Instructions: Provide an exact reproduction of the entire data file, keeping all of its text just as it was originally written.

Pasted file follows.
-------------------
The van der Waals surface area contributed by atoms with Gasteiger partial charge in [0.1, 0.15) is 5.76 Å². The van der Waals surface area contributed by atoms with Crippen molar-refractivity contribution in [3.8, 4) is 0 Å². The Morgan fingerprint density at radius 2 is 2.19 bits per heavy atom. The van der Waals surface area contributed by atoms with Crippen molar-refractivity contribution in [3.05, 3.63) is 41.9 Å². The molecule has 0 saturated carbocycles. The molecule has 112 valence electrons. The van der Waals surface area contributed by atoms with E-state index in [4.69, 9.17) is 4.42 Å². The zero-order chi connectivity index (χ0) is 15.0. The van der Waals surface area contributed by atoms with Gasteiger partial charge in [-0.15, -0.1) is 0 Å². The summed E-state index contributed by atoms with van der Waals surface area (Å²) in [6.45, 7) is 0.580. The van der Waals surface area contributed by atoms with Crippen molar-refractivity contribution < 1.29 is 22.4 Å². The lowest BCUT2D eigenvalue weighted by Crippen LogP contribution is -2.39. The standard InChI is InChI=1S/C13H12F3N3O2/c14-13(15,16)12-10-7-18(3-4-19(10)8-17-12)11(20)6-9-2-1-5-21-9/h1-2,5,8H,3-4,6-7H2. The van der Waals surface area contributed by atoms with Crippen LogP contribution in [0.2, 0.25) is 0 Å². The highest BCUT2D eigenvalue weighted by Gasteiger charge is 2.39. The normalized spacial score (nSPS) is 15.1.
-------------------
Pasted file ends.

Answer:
The van der Waals surface area contributed by atoms with Gasteiger partial charge in [0.1, 0.15) is 5.76 Å². The van der Waals surface area contributed by atoms with Crippen molar-refractivity contribution in [3.8, 4) is 0 Å². The Morgan fingerprint density at radius 2 is 2.19 bits per heavy atom. The van der Waals surface area contributed by atoms with Crippen molar-refractivity contribution in [3.05, 3.63) is 41.9 Å². The molecule has 0 saturated carbocycles. The molecule has 112 valence electrons. The van der Waals surface area contributed by atoms with E-state index in [4.69, 9.17) is 4.42 Å². The zero-order chi connectivity index (χ0) is 15.0. The van der Waals surface area contributed by atoms with Gasteiger partial charge in [-0.15, -0.1) is 0 Å². The summed E-state index contributed by atoms with van der Waals surface area (Å²) in [6.45, 7) is 0.580. The van der Waals surface area contributed by atoms with Crippen molar-refractivity contribution < 1.29 is 22.4 Å². The lowest BCUT2D eigenvalue weighted by Crippen LogP contribution is -2.39. The standard InChI is InChI=1S/C13H12F3N3O2/c14-13(15,16)12-10-7-18(3-4-19(10)8-17-12)11(20)6-9-2-1-5-21-9/h1-2,5,8H,3-4,6-7H2. The van der Waals surface area contributed by atoms with Crippen LogP contribution in [0.2, 0.25) is 0 Å². The highest BCUT2D eigenvalue weighted by Gasteiger charge is 2.39. The normalized spacial score (nSPS) is 15.1.